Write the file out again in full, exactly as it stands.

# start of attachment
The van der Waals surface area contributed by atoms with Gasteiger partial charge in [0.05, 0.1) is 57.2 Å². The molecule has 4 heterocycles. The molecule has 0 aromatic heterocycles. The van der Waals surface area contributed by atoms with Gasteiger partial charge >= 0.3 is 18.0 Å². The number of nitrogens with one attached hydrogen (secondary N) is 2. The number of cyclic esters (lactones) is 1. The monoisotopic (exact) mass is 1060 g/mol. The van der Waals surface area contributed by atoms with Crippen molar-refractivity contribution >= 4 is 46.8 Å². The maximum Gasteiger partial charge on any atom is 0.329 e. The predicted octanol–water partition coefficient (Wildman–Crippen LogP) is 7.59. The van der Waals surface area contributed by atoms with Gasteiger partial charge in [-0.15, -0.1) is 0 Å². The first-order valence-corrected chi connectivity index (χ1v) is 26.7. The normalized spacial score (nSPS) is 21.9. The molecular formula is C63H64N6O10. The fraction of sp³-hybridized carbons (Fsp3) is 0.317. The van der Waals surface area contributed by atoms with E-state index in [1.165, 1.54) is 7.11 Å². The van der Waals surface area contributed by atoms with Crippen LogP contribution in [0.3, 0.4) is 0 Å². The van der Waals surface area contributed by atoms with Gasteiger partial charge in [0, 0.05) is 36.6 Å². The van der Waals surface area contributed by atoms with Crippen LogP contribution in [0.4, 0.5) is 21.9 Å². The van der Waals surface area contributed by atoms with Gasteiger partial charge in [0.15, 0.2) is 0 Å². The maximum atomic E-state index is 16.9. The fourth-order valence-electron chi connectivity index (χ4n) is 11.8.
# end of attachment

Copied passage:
The van der Waals surface area contributed by atoms with Gasteiger partial charge in [0.05, 0.1) is 57.2 Å². The molecule has 4 heterocycles. The molecule has 0 aromatic heterocycles. The van der Waals surface area contributed by atoms with Gasteiger partial charge >= 0.3 is 18.0 Å². The number of nitrogens with one attached hydrogen (secondary N) is 2. The number of cyclic esters (lactones) is 1. The monoisotopic (exact) mass is 1060 g/mol. The van der Waals surface area contributed by atoms with Crippen molar-refractivity contribution >= 4 is 46.8 Å². The maximum Gasteiger partial charge on any atom is 0.329 e. The predicted octanol–water partition coefficient (Wildman–Crippen LogP) is 7.59. The van der Waals surface area contributed by atoms with Gasteiger partial charge in [-0.15, -0.1) is 0 Å². The first-order valence-corrected chi connectivity index (χ1v) is 26.7. The normalized spacial score (nSPS) is 21.9. The molecular formula is C63H64N6O10. The fraction of sp³-hybridized carbons (Fsp3) is 0.317. The van der Waals surface area contributed by atoms with E-state index in [1.165, 1.54) is 7.11 Å². The van der Waals surface area contributed by atoms with Crippen LogP contribution in [0.3, 0.4) is 0 Å². The van der Waals surface area contributed by atoms with Gasteiger partial charge in [0, 0.05) is 36.6 Å². The van der Waals surface area contributed by atoms with Crippen LogP contribution in [0.4, 0.5) is 21.9 Å². The van der Waals surface area contributed by atoms with Gasteiger partial charge in [0.15, 0.2) is 0 Å². The maximum atomic E-state index is 16.9. The fourth-order valence-electron chi connectivity index (χ4n) is 11.8.